I was having an imaginary conversation with an aspiring self publisher who owns a pet store while I was out running this morning. She was bouncing ideas off me for both fiction and nonfiction books she was thinking about writing - I'm rubber. The conversation went something like this:
Adrian: "I really love dogs, I've been working with them for over 20 years, I go to all the shows and conventions. If I know one thing in this world, it's dogs. So I was thinking of writing a novel about an alcoholic vice cop whose daughter turns tricks to support her drug habit."
Morris: "Uh, does the cop have a dog? Does the daughter have a dog? Is there a crime in a pet shop? Do you have any experience with police work, or, uh, you know..."
Adrian: "Well, I read a lot of books and watch a lot of TV and there don't seem to be that many dogs in prominent roles. I want to give myself the best chance of success."
Morris: "If you really feel you have to start off with an action novel, I'd at least try to work some dogs and a pet shop into the plot, maybe even the title. It helps quite a bit with believability if you can write from experience."
Adrian: "Oh, if you mean I should write some how-to book about animals, I have been thinking of a book on raising possums for pets."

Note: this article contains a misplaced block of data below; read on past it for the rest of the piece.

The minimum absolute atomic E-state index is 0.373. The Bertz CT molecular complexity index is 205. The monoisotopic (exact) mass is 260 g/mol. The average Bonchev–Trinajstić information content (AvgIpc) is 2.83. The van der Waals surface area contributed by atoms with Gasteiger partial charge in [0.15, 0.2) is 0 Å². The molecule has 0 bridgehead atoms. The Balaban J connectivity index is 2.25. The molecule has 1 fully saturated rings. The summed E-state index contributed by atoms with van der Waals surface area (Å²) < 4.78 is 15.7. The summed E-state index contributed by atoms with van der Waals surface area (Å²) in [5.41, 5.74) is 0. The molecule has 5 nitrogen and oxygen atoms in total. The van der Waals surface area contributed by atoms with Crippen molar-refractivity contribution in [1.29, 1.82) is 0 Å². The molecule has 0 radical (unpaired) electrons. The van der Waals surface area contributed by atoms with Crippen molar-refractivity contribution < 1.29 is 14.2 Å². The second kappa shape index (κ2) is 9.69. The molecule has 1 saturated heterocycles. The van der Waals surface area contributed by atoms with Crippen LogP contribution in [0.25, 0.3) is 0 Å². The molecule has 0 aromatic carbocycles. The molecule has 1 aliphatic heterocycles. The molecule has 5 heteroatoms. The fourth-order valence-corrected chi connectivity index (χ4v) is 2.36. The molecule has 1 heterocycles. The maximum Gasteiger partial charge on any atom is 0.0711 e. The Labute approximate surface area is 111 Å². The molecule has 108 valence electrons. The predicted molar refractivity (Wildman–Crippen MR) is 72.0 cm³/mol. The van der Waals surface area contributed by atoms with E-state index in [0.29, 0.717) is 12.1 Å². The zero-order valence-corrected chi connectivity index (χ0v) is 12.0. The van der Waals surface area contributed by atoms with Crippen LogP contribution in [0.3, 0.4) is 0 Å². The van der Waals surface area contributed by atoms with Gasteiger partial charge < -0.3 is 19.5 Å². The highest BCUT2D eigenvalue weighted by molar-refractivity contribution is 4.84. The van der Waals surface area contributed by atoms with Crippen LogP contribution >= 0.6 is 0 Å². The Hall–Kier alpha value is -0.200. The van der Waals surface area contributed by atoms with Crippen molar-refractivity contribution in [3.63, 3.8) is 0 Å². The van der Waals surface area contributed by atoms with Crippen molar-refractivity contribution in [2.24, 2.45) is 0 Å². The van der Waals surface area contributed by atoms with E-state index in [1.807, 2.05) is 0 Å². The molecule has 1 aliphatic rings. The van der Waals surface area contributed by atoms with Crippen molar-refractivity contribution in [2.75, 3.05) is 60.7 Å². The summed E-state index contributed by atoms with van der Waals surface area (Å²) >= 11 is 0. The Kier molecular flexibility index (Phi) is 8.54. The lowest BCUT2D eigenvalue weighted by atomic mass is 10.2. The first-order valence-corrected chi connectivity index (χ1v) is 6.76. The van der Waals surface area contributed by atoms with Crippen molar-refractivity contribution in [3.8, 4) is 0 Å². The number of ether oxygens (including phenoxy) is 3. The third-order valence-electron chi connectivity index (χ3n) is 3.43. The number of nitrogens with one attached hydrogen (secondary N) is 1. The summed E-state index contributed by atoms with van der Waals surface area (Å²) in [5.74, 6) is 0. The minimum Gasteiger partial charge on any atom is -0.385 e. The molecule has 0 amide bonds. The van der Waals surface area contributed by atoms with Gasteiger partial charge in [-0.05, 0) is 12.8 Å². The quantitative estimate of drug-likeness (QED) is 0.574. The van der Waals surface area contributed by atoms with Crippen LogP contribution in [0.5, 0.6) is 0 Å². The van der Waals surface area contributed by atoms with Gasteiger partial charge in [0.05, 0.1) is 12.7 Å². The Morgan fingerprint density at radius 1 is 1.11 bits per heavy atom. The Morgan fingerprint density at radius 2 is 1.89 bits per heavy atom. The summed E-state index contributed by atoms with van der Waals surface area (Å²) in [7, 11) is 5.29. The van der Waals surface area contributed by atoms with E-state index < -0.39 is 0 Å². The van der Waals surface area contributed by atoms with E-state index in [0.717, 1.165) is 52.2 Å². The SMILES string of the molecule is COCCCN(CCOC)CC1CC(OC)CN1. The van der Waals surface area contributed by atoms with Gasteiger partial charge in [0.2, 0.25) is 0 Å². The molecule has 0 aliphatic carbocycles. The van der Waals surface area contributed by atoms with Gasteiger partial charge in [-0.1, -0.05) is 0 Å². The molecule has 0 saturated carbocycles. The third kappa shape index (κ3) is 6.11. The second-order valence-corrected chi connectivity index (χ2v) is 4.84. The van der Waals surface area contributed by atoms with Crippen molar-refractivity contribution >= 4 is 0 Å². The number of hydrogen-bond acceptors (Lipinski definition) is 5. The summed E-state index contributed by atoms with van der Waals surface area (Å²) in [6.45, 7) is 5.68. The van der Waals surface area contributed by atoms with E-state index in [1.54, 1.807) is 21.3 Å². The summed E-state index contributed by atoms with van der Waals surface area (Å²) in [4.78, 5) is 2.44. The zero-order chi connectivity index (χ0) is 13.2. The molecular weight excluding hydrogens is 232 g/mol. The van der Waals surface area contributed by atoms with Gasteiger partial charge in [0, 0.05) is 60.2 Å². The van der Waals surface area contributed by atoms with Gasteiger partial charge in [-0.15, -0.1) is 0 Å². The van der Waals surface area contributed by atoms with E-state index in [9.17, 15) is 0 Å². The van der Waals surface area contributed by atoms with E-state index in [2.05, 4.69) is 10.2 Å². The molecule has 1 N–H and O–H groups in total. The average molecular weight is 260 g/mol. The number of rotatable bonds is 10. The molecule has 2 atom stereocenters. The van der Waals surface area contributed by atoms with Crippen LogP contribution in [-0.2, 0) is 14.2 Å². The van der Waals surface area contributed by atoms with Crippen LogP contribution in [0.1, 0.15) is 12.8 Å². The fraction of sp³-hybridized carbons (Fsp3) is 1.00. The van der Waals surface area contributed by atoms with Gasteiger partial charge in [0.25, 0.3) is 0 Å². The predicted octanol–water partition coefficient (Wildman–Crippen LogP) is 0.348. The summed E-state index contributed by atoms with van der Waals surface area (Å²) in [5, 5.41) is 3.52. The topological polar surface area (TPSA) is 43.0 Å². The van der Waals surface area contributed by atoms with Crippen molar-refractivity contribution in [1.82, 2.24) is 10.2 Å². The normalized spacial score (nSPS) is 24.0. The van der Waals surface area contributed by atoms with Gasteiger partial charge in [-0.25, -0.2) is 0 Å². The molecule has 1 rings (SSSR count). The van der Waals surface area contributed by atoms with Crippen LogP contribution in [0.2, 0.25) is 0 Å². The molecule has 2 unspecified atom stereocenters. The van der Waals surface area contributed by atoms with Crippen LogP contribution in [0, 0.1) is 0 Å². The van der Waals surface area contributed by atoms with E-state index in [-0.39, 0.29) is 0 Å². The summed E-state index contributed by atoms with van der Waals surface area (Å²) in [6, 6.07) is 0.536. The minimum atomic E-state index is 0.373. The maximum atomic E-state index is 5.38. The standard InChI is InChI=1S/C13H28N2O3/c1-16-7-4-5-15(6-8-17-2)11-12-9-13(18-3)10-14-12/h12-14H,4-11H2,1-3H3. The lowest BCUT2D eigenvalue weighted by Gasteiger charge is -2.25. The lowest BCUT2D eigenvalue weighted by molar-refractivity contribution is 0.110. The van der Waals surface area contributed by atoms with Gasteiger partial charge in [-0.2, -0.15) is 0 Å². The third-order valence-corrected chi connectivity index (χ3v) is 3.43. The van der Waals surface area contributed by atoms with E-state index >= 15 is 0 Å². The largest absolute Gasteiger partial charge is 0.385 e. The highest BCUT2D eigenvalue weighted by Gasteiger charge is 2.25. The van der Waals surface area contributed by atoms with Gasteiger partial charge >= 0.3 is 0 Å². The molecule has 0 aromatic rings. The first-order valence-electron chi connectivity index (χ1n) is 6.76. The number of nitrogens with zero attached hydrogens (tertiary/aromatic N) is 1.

Morris: "Uh, is there a lot of demand for pet possums?"
Adrian: "Well, I did some research, and there aren't any competing books, so I should be really successful."
Morris: "That's not always a great sign in publishing, it could mean that there isn't much demand. Have you considered writing a book about, you know, dogs?"
Adrian: "Oh, there are thousands of books about dogs, I sell them in my store. How can I compete when it's all been done before? Every show I go to there are dog books for sale, dog breeding, dog feeding, dog psychology, dog humor, and most of them aren't any good! People are always asking me to suggest a book about choosing a puppy, but it's hard because I don't agree with the authors of the published books."
Morris: "That's usually a good sign in publishing, that there's a lot of demand. If you write a good book, even if there's direct competition in your niche, say, "Purchasing A Pet Shop Puppy", at least you know that there''s a market. If you write the better book and do a better job marketing, you'll do well."
Adrian: "But I could practically write that book in my sleep! What would that prove?"
Morris: "That you're a pretty smart self publisher."